Easter Gardens

Do you know what an Easter garden is? It’s a miniature garden on a tray or a table, made with soil, stones, moss and small plants, and designed to depict the garden where Jesus’ tomb lay.

My wife and I first made one in Nanae, Hokkaido, using a sledge (sled) as a base. I’d seen examples in England, and I thought: everyone displays Christmas scenes with the manger and the stable, but what about Easter? Christ’s death and resurrection are far more prominent in the Bible than his birth, so how can we present this in a three-dimensional form?

We’ve made Easter gardens in many of the churches we have served, and people have picked the idea up from us. We find natural stones to build the tomb in one corner, spread fine soil as a base and collect moss for ground cover. In a different corner we build a hill and plant three crosses, then use sand or fine gravel (sold for aquariums) to suggest a path winding through the garden. On Easter morning we leave the tomb standing open, and add small flowers.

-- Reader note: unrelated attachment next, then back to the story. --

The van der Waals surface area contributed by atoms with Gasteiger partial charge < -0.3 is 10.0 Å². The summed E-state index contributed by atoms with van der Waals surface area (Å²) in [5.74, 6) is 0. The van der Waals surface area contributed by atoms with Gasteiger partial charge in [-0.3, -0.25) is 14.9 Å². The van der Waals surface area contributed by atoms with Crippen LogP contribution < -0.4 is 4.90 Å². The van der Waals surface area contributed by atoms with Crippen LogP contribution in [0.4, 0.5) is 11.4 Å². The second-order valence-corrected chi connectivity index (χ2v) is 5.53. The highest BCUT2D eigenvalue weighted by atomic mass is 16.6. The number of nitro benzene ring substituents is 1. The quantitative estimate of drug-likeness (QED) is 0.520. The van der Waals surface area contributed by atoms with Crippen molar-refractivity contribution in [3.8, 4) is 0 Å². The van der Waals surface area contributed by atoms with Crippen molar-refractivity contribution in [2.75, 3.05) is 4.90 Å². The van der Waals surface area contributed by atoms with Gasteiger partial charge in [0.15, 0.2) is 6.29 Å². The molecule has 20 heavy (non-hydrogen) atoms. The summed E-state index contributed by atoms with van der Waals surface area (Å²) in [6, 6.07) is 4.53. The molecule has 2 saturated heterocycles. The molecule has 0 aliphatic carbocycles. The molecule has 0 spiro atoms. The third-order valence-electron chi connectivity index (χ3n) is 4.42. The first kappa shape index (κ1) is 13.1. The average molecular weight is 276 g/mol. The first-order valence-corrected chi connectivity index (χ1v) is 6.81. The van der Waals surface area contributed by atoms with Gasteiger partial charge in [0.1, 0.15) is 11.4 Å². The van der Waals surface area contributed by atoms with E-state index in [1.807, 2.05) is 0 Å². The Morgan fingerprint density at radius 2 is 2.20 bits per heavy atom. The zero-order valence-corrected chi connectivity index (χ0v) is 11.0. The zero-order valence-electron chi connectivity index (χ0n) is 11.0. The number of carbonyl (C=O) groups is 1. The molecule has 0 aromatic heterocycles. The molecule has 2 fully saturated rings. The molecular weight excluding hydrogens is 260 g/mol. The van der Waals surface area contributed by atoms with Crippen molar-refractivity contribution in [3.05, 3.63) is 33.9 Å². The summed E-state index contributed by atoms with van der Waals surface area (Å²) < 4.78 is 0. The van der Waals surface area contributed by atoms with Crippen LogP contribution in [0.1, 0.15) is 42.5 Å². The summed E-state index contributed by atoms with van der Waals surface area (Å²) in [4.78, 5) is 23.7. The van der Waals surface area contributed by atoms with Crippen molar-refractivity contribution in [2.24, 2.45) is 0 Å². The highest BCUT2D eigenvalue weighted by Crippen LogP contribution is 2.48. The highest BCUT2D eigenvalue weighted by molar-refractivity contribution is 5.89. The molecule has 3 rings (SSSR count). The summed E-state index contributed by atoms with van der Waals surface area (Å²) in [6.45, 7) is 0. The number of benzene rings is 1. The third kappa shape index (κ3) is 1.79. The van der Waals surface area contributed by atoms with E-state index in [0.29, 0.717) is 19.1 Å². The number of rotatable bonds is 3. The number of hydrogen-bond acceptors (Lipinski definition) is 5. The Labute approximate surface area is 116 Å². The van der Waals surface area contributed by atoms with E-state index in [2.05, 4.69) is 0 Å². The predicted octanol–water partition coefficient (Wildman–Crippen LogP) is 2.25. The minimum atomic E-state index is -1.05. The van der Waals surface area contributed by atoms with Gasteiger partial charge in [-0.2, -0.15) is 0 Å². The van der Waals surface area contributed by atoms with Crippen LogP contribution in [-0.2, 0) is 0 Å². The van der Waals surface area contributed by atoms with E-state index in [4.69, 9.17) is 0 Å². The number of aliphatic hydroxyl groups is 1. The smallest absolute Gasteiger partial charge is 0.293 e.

Just having the Easter garden in the church—or sometimes outside at the front—makes people look and ask what it’s about. So of course we can tell them the whole story! Several people have commented how well suited this concept is to Japan, with its tradition of bonsai trees and hakoniwa tray gardens. Once, a pastor from another church in Hanamaki saw our Easter garden on a visit with his wife, and they liked the idea so much that they’ve been making one in their church ever since!

By Peter, an OMF Missionary

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